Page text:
A delicious way with paint
Abe Murley, who is now 35 years of age, seems equipped with the full range of skills necessary for success as an artist. This, his first major exhibition in Victoria, is as auspicious a beginning as I’ve ever seen.
I met Murley recently at the Humboldt Street Winchester Gallery, which is also a tea room operated by Elizabeth Levinson. He is a Victoria native, quiet and restrained in manner, and when I asked him about his influences and education he didn’t have much to say. From www.abemurley.com I learned that he is a graduate of Emily Carr Institute of Art and Design in Vancouver, continued his studies at the Art Students League in New York and pursued his interests in museums and galleries. He takes seriously his place in the tradition of painting.
Murley can draw. His canvases teem with figures, seen close up and crowding the picture plane. Each is rendered with finesse and confidence. Though his overriding attitude is an emotional expressiveness, the sumptuous paint handling is built on an architecture of anatomical correctness. His characters are often bluntly foreshortened, and he can render hands and feet, wrists and elbows convincingly — a rarer thing than you might think.
Whether he is painting winsome young girls or the seasoned glare of a wrinkled old gent, Murley is attuned to the human condition. Not only are the facial expressions engaging, but there is a pervasive attention to all parts of the human form, including the gestures of feet and hands. These people are generally seen close-up, interacting in kitchens, restaurants, tram cars and dance halls.
Much as he focuses on people — his paintings are “basically all biographical,” he admitted — the spaces he creates for them to inhabit are equally interesting. In particular, the rooms are littered with contemporary objects like pop cans and disposable coffee cups, book spines, signs — “anything contemporary,” as he notes. These are narratives of our moment, which in the future may become as historically interesting as Hogarth’s prints or Edward Hopper’s urban scenes.
The artist explained to me that he was concerned with the “other explorations” that take his paintings beyond what has been so well depicted by artists of the past. He has a way of breaking up the space, as if he had tossed down dozens of photos of the same scene in a way that didn’t quite match. His slightly cut-up paintings have a jiggly, jarring up-tempo composition, which keeps the viewer guessing. Murley draws our gaze to the background, and then to the foreground, and from side to side. Each facet is in focus, and as we look from one to the next, an element of time enters our perceptions, creating a sense of immediacy.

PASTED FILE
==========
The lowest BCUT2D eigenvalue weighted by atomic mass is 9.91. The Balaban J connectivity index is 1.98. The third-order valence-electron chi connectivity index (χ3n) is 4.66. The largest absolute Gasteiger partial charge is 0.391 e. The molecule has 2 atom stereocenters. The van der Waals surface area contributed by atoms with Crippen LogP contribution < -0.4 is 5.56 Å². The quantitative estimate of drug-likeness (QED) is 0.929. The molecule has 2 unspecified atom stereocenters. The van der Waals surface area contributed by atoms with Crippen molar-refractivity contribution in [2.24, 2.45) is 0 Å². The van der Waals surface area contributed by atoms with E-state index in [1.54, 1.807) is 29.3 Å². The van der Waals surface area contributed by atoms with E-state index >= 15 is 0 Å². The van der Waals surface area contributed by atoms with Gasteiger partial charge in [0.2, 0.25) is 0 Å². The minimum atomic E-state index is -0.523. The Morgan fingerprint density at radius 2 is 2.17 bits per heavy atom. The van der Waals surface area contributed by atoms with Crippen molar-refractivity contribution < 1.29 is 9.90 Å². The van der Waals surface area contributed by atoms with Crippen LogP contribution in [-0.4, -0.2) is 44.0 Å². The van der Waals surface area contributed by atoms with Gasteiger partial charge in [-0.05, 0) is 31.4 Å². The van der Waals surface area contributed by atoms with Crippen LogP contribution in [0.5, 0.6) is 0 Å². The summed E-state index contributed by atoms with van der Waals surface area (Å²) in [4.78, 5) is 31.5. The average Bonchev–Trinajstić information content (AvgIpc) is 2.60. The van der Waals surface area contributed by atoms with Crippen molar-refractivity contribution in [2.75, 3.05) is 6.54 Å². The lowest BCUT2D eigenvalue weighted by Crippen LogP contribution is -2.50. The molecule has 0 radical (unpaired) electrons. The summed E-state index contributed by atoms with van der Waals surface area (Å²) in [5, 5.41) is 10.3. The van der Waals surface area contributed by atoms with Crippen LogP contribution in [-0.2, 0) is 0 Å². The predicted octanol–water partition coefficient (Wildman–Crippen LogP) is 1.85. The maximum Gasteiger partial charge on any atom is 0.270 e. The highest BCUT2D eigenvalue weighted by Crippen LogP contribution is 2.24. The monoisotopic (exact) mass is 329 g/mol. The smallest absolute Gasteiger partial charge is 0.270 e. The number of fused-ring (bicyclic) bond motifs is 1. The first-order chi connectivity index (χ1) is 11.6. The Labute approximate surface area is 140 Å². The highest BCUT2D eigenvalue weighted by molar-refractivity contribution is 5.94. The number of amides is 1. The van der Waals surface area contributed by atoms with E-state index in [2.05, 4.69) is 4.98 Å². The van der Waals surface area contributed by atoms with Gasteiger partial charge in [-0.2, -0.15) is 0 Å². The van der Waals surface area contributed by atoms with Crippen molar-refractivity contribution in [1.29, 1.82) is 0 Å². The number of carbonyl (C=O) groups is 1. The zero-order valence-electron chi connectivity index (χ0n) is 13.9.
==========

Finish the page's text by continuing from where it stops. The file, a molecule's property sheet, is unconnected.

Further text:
Other artists have pictorially taken me to some of these places — Vicky Marshall of Vancouver, Max Bates and Brad Pasutti and Michael Lewis of Victoria come to mind — but they treat their scenes with a distance or an ironic stance. For all his intensity, Murley is calm, sincere and sympathetic to what it is like to be alive today. His purpose is not to judge, but to paint.
And what a delicious way he has with paint! He chooses colours and shapes with a bold hand and puts each in place generously. The dance-hall scene — the width of a king-size bed — is a festival of pattern, of op-art dresses and fishnet stockings and floral prints clashing and colliding in time to the music.
It is with relief that I find Murley is happy to be here. Though he has lived in Los Angeles and travelled in India, he says “Victoria is the place to be.”
Detail from Dinner at Naomi’s, by Abe Murley.